So it’s going to be truly difficult, because unions are so used to this backwards model. It’s a way of life, and I think this will cause tension and conflict between unions: some will want union freedom to ensure workers can win the best victories for themselves, and others will say union freedom is being allowed to do whatever they want. In other words, a more labor-oriented vision versus a more liberal vision of union freedom. I think what’ll happen is that those two worlds are going to collide at some point. 

Start with sectoral negotiation in the sectors with the fewest unions, and then move towards those with the most unions, which are the more strategic industries. Unions are formed there, because in strategic industries, which have money, being a leader gives you a good life. So leave those for the end, so that workers aren’t the ones voting for this. Let it be implemented so that, no matter how much you resist it, or how much copper workers don’t want to vote for sectoral negotiation, it’s already implemented. Either you adapt, or you adapt. I think that’s one way. But to begin with everything tomorrow? No, that would be impossible. No, I mean, just in the port sector, which has 10,000 workers, we have 137 unions.


Are the port unions campaigning for the approval of the new constitution on September 4?

Yes, we began the campaign with a call to reflection because here in Chile the intentional misinformation is brutal. I mean, I think ever since Donald Trump, or Boris Johnson with Brexit, the misinformation campaign has been brutal — people even believed they were going to take away their houses!

A strong sector of the political-economic elite is spending millions and millions. I mean, 97% of all campaign contributions are for the “Rejection” option.

So, here on the other side, we basically have to hustle.  We make the video ourselves, so while the other side has companies to do all that, we have nothing. Now, that gives it an epic spirit, but it also mobilizes. I believe that’s a factor they don’t understand on the other side: when they take away everything else and your only choice is to mobilize, they force us to come together. Maybe if we had the money they have, it wouldn’t be necessary. We’d hire a group of people to put up posters, hand out flyers, and voila! But not now — we have to do it ourselves. And so that forces you to organize; it forces you to get out there.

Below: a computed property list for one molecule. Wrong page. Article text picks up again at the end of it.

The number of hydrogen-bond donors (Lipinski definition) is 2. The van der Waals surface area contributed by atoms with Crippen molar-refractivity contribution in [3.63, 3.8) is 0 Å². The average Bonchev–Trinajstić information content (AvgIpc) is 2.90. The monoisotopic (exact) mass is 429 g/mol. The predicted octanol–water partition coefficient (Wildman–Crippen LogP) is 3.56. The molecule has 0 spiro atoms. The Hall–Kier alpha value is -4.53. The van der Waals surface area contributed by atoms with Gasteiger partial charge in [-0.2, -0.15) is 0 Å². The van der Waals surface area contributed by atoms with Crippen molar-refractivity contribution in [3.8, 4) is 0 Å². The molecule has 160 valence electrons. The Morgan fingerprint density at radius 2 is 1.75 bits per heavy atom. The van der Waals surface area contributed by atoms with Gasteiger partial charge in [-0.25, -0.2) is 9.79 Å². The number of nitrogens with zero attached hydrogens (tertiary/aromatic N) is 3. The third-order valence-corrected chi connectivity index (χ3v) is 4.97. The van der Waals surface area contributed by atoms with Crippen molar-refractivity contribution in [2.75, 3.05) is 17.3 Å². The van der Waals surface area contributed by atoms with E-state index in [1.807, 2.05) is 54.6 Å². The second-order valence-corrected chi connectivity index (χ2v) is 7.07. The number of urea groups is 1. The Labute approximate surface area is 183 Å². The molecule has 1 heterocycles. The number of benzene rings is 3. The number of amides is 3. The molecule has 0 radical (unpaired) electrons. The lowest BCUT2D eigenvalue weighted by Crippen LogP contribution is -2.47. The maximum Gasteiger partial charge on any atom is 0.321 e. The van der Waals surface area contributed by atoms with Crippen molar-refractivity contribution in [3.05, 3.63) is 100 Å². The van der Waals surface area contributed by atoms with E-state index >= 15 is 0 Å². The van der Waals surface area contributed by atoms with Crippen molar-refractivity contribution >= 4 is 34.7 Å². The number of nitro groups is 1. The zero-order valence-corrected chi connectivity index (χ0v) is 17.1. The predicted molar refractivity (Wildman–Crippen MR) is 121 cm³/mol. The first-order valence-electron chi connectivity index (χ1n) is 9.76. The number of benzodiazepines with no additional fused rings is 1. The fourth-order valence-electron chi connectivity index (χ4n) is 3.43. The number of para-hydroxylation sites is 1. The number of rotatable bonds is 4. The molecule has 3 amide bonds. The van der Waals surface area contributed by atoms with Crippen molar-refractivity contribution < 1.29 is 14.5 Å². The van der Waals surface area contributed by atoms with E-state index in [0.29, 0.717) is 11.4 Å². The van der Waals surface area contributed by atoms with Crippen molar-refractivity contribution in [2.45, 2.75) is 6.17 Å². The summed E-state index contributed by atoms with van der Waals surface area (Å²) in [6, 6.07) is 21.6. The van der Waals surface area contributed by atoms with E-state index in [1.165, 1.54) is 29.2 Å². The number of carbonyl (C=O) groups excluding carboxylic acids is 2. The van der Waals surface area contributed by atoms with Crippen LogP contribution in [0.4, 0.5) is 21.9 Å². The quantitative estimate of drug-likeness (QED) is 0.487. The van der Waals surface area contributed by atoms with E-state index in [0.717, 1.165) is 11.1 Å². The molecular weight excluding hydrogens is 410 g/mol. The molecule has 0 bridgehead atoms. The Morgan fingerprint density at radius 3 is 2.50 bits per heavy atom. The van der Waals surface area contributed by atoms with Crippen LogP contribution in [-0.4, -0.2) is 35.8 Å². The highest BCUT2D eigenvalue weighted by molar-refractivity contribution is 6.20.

So, it’s difficult. You have to go out and let people know what’s true, what’s good, deny the things that aren’t. It’s been quite an intense process. So, these things are difficult for us. It’s like a barrier we have to overcome. Every time you go out onto the street, every time you go out and talk to someone, it’s a barrier you have to overcome, this ideological wall that’s so embedded in people’s minds that they don’t even realize that how they act is guided by this ideology. Here, they’ll start saying, I don’t know: “Do you go to a public hospital? Then vote 'Rejection!'" “You earn the minimum wage? Vote Rejection!” I mean, get it through your thick skull: You’re on the wrong side. Wake up!


Do you have any final thoughts? 

Well, look, precisely what you mentioned. These aren’t just challenges that we are facing in Chile. I mean, we can see that the world’s changing. There’s a really good sign that someone made once in Spain, with the Indignados, which said: “There’s no left or right, only those on the bottom against those on top.” And we’re seeing the appearance of a world where people have a desire to participate, a desire to be considered, a desire for justice to exist and not just be a slogan, that’s something which is being pursued everywhere.